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Photo by Kellie Snider, Copyright 2008

Background Music: Got to Be More Careful

by John Cleary and the Absolute Monster.

I have become concerned about the recent trend to use dogs to “supervise” children with autism. Some people have stories about wonderful things that happened when children were paired with assistance dogs. This is great for them, but the experiences are not necessarily universal.

Because autism is a spectrum disorder and the abilities and skills of one person with autism may vary dramatically from those of another, there are some for whom a dog may be an excellent choice as a pet and companion, if the person is interested in having a dog. However, for many of these high functioning people, so long as autism is the only disability present, there is no real need for an assistance animal since they are capable of caring for themselves. These people should be included in deciding whether they will get a dog or not, and what kinds of training the dog will receive.

The children with autism that are given assistance dogs are often not capable of participating in the decision to get a dog, nor in the training of a dog. In some cases, through no fault of the child, the animal may be mistreated. This is not because the child is “bad”, of course, but only because he isn’t capable of providing the kinds of guidance and care a dog needs, and because he may not understand when the dog is being hurt. Despite the romantic notion that dogs understand that children with autism are different and remain gentle with them, it is not clear that this is true. Although there is an idea in the culture these days that dogs are a lot like people with autism, there is no evidence that this is true, either.

For children with autism the assistance dog is usually placed in the family when it is still a young puppy and the parents are responsible for most of his/her training. Unfortunately the parents of children with autism are often overwhelmed with the enormous responsibility of raising a child with autism and adding the responsibility of training a service dog is asking a lot of them, even if they are initially quite motivated to do it.

Perhaps a greater concern is that among the diagnostic symptoms of autism is an absence of social interest. In other words, people with autism may not read facial expressions or body language appropriately or at all. They often do not like being touched. They do not make eye contact or look directly at other people or animals. They may respond in abnormal or unusual, sometimes dangerous, ways to tastes, tactile stimuli (whether pain or seemingly mild sensations), sounds, smells, and visual stimuli. They often do not care about animals, and may not like being touched by animals.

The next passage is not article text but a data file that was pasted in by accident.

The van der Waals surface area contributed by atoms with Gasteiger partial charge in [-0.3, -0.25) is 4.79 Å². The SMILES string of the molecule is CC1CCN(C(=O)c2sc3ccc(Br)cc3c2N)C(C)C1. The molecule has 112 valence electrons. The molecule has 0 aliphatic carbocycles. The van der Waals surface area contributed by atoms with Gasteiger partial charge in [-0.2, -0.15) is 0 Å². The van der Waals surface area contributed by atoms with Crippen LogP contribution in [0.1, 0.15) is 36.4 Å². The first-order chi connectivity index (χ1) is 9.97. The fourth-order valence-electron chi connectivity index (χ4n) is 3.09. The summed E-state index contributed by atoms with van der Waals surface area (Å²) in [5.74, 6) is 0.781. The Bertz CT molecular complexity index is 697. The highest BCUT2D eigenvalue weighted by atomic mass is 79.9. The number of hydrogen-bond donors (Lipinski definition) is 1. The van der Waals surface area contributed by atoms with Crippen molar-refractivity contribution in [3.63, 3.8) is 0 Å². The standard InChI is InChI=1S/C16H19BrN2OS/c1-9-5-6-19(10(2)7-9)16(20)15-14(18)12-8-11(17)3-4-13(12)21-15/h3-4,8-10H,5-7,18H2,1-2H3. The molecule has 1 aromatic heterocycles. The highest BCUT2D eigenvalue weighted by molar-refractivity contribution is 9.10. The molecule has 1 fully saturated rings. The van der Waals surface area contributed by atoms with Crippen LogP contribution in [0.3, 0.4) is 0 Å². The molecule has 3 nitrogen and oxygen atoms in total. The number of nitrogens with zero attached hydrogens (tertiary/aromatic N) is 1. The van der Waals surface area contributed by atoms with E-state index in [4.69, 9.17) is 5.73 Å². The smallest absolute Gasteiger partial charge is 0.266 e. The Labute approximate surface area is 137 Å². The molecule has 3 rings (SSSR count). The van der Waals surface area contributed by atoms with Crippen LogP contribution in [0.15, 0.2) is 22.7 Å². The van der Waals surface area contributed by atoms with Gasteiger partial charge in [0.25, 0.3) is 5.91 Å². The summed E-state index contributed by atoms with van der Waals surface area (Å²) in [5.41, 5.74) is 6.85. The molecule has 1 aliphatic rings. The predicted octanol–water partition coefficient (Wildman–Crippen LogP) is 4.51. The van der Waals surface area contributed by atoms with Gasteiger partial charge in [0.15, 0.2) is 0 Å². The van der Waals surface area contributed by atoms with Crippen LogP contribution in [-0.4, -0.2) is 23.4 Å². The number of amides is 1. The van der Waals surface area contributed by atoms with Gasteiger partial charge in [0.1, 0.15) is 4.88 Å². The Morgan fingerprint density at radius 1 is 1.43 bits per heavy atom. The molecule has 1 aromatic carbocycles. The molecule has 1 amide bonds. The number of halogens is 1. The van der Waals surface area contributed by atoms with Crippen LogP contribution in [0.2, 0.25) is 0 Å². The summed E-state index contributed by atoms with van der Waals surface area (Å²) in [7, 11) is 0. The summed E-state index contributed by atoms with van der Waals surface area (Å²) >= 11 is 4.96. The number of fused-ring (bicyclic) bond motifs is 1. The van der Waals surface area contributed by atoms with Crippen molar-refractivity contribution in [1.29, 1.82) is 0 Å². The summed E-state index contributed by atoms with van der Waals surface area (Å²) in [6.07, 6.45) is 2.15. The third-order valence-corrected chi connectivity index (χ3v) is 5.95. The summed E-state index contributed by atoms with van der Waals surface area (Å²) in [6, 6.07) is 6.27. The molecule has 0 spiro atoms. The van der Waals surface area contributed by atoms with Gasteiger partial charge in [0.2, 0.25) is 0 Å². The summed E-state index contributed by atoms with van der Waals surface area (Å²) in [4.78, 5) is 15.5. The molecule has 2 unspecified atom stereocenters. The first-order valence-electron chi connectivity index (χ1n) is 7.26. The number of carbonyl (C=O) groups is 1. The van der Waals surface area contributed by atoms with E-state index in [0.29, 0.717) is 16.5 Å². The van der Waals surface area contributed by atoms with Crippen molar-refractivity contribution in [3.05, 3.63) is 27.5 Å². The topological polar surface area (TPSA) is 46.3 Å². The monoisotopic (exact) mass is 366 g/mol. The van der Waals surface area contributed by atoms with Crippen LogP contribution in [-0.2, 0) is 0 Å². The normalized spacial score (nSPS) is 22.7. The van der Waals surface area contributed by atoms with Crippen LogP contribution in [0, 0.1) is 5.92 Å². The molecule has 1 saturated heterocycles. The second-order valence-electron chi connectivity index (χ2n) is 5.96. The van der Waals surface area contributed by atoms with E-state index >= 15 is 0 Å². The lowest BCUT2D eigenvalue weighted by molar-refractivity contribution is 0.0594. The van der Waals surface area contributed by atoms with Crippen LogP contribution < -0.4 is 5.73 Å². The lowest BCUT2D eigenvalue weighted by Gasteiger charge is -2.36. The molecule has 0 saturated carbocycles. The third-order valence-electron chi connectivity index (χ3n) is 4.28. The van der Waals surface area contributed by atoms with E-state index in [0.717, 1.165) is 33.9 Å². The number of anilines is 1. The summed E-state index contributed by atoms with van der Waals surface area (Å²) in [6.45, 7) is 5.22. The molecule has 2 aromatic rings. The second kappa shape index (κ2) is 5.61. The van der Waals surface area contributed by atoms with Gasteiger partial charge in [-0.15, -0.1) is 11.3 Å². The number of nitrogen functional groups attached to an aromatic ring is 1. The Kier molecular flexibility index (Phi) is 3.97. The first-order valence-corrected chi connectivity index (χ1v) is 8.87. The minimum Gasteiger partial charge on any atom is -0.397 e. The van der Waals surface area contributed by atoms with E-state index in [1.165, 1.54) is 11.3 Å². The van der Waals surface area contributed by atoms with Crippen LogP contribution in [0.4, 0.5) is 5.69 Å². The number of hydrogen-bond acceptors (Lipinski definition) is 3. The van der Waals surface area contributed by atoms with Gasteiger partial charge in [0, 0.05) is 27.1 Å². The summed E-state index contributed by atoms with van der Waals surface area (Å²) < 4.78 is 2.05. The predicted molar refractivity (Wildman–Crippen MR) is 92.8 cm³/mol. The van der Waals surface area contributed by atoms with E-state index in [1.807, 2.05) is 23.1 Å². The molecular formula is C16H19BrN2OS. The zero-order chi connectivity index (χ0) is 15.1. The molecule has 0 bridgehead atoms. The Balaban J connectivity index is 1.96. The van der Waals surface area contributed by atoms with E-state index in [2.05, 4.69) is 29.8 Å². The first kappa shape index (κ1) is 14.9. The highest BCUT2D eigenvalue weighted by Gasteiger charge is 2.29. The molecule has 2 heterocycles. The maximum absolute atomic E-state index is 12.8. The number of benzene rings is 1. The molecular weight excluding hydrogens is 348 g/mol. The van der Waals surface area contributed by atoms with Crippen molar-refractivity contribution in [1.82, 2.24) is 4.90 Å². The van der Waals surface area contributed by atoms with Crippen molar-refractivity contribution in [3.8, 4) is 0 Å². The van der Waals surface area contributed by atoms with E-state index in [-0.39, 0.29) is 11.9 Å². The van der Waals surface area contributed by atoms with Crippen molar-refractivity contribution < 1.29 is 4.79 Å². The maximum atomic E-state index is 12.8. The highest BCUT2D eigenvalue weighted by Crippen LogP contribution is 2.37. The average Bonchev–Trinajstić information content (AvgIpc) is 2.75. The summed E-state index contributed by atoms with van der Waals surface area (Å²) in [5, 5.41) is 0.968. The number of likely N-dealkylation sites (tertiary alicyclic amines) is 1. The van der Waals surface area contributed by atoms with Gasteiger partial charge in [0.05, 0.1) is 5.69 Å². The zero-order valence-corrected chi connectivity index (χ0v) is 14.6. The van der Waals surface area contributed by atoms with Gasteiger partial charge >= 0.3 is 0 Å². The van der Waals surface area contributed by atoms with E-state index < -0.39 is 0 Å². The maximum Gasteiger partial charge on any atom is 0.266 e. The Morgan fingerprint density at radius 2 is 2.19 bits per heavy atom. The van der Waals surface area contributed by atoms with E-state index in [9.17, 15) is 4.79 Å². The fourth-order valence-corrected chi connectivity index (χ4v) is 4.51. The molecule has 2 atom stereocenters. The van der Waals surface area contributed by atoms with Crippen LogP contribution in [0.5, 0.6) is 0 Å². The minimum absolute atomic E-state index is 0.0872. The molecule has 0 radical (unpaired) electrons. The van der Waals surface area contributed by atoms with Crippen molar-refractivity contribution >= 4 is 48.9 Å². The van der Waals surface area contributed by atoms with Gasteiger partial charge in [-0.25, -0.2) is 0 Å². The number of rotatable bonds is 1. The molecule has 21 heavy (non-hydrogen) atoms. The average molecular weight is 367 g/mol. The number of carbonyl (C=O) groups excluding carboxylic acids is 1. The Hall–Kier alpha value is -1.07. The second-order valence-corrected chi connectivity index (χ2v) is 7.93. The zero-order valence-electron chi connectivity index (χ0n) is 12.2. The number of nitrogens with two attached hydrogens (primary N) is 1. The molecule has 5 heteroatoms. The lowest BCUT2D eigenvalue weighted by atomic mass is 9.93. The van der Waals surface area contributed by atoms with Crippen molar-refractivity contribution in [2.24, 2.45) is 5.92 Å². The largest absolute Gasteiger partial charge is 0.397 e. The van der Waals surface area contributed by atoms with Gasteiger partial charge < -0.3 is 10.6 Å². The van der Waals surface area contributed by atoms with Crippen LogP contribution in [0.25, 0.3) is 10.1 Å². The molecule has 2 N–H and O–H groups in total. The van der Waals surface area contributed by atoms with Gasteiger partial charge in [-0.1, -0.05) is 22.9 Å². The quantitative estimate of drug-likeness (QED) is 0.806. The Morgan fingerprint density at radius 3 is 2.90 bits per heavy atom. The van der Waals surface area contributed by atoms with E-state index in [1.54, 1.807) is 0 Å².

Unless and until a child has exhibited a positive response to animals on multiple occasions, an assistance dog is not recommended. Animals may be used in various kinds of therapy, including behavioral treatment to help the child learn to tolerate animals, under supervision for limited periods of time. Often pairing children with autism with assistance dogs is done because it makes grown-ups who do not have autism feel good.

Last but not least, the life of an assistance dog is challenging. For most assistance dogs the positive relationship with his partner is what keeps him going. It is difficult to forge interpersonal relationships with children with autism. For the dog assisting a child with moderate to severe autism, sometimes this social reinforcement is not available. It is up to other family members to ensure that the dog’s needs are met and that nothing happens toward which he may respond with aggression or fear.

If a dog is to be placed in a family to help a child with autism, the parent must always be present and responsible for the dog during every interaction he has with the child. This is for the protection of the dog as well as of the child. It is an unfair and potentially tragic mistake to assume a dog can be a nanny or a supervisor for any child, especially one with autism. Likewise it is unfair to expect a child with autism to be responsible for the safety and well-being of an assistance animal.

If a parent of a child with autism wants to get a dog, that is great, but the adoption of a dog into any family must be taken seriously. Talk with others with similar experiences, determine what the dog’s needs are and how those will meld with those of the adoptive family. Will the family have the time, wherewithal and money to care for a dog in addition to a child with autism? Caring for a child with autism is expensive. Is there enough money in the family to care for a dog’s needs should he become ill or injured?